Addison. Next stop, my alma mater The Greenhill School where Katie Young toured me around and arranged for the Montgomery Library to take ownership of a signed copy of Alphabet City. Hey kids, maybe don’t read the episode about Babylon? Then again, there’s probably nothing these kids don’t know about sex anymore. I loved that everywhere I went there were stickers from GLSEN indicating the school is a safe place for gay teens. And as I told Katie, I credit the school, and the teachers, with pretty much saving my life and keeping me on path during the chaotic teen years. Although I’ve kept my distance, the school is never far from my heart—and what a special place it remains, including an organic garden that supplies some of the school food! Can’t wait to catch-up with more alums on the road—it means so much that the people who helped me get through high school—and believe me, it took a village—are still sticking by me.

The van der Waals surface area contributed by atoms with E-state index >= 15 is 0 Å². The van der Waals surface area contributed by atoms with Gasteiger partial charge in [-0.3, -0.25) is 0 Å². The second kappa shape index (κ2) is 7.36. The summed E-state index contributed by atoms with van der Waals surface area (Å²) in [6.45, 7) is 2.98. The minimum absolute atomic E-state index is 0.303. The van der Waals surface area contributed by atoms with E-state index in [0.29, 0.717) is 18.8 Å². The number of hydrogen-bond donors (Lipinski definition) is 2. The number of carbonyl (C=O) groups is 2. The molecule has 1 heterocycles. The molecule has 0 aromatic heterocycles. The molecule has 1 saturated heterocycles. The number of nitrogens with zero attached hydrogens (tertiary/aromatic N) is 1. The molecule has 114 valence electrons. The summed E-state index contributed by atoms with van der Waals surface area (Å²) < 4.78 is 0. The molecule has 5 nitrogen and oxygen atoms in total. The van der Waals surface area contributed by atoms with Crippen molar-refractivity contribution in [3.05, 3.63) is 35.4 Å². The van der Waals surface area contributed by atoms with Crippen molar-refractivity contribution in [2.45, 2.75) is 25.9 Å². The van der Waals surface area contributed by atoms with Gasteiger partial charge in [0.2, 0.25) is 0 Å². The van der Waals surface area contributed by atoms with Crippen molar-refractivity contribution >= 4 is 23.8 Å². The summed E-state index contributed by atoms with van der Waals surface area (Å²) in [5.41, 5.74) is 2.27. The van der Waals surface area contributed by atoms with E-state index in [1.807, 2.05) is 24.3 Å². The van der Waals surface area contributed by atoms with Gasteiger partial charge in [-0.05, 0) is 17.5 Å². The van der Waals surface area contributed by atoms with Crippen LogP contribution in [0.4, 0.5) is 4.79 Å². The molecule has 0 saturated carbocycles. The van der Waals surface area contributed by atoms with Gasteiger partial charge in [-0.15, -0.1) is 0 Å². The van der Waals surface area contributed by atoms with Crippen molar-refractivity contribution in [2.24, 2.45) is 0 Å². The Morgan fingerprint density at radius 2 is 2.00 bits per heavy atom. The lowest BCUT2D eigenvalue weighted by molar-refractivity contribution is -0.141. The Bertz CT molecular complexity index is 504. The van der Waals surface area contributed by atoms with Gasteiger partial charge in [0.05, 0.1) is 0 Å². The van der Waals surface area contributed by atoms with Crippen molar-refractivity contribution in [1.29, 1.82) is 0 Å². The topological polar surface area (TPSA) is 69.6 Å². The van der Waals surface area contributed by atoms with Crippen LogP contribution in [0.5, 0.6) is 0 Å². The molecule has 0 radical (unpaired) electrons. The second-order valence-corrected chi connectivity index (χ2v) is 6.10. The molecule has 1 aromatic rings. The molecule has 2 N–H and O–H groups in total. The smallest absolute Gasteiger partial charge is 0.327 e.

Plano. If you don’t have library privileges at Greenhill, or you prefer to actually purchase a copy from a brick and mortar store, then RUN don’t WALK to Legacy Books in Plano—the first store in the country to have Alphabet City on display for all! Of course I pressed into service an employee to take a picture of me with my baby—at first she didn’t believe that I was the author. Do I look that different from the cover?!
Lakewood/SMU. A homecoming of sorts—Kimpton’s Hotel Palomar, not only one of the sponsors of the tour, but the scene of many episodes of my early life. Mary/Gary feels right at home in the 70s chic environment, running on the treadmill singing the lyrics to “A Way Back to Then,” from my one of my inspiration influences Broadway’s [title of show].